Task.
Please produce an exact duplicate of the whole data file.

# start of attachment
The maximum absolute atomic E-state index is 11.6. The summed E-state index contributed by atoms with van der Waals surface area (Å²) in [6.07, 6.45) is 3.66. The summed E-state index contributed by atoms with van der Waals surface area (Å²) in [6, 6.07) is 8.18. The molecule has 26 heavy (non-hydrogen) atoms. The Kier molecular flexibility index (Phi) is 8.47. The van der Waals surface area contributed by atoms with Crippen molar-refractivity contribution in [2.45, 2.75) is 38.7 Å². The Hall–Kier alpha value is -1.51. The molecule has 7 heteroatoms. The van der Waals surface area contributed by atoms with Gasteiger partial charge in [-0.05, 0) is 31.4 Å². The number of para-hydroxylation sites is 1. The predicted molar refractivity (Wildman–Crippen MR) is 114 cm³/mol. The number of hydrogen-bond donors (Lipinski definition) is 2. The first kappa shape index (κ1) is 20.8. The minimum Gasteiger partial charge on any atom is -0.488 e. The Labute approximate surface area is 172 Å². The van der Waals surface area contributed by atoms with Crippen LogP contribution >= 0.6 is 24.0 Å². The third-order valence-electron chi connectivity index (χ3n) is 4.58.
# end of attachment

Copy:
The maximum absolute atomic E-state index is 11.6. The summed E-state index contributed by atoms with van der Waals surface area (Å²) in [6.07, 6.45) is 3.66. The summed E-state index contributed by atoms with van der Waals surface area (Å²) in [6, 6.07) is 8.18. The molecule has 26 heavy (non-hydrogen) atoms. The Kier molecular flexibility index (Phi) is 8.47. The van der Waals surface area contributed by atoms with Crippen molar-refractivity contribution in [2.45, 2.75) is 38.7 Å². The Hall–Kier alpha value is -1.51. The molecule has 7 heteroatoms. The van der Waals surface area contributed by atoms with Gasteiger partial charge in [-0.05, 0) is 31.4 Å². The number of para-hydroxylation sites is 1. The predicted molar refractivity (Wildman–Crippen MR) is 114 cm³/mol. The number of hydrogen-bond donors (Lipinski definition) is 2. The first kappa shape index (κ1) is 20.8. The minimum Gasteiger partial charge on any atom is -0.488 e. The Labute approximate surface area is 172 Å². The van der Waals surface area contributed by atoms with Crippen LogP contribution >= 0.6 is 24.0 Å². The third-order valence-electron chi connectivity index (χ3n) is 4.58.